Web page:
On Thu, 2010-11-25 at 09:31 +0100, Michał Piotrowski wrote:
2010/11/25 Tomas Mraz <tmraz(a)redhat.com>:
> On Wed, 2010-11-24 at 21:56 +0100, Lennart Poettering wrote:
>> That's the point of the .path unit. i.e. you can list dirs to watch. If
>> a user then drop a file into one of those dirs cron gets automatically
>> Basically, in your .path unit you'd write something like this:
>> And the moment where /etc/crontab starts to exist, or somebody drops a
>> file into /etc/cron.d or /var/spool/cron crond would be automatically
> But what is the point of this? The /etc/crontab always exists and there
> always are some files in /etc/cron.d.
Actually it's true, but in the near future all standard cron jobs
might be runned by systemd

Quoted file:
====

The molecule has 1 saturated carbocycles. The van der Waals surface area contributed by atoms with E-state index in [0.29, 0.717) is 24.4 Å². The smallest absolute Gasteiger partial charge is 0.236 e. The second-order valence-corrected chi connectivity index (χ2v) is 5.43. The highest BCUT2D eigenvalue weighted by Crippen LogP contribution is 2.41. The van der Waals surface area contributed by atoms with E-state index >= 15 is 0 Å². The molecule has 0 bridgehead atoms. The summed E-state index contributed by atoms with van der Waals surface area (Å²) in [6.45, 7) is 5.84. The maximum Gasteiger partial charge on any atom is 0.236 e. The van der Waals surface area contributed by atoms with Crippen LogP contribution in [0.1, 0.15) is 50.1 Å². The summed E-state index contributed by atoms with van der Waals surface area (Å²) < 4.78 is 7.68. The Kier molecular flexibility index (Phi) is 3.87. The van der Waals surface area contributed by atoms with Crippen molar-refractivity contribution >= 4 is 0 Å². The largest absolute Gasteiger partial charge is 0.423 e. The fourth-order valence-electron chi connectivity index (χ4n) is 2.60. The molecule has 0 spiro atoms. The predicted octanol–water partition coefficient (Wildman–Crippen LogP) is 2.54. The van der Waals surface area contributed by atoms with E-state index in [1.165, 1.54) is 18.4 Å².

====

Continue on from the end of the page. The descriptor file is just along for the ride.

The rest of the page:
It's not 100 % cron replacement now, but who knows what the future holds :)
To add some argument to my previous sarcasm. I do not think that it
makes any sense to replicate cron functionality in systemd. Either you
replicate half of it and then you still need to run crond for the rest
or you replicate it completely. But in that case what is the saving over
the separate daemon? I'm sorry but I do not think that crond is anything
that "optimized out" by inclusion can improve performance of Linux
desktop/server/whatever. I do not say that cronie code cannot be
improved - it definitely can - but it does not make any sense to
reimplement it from scratch.
No matter how far down the wrong road you've gone, turn back.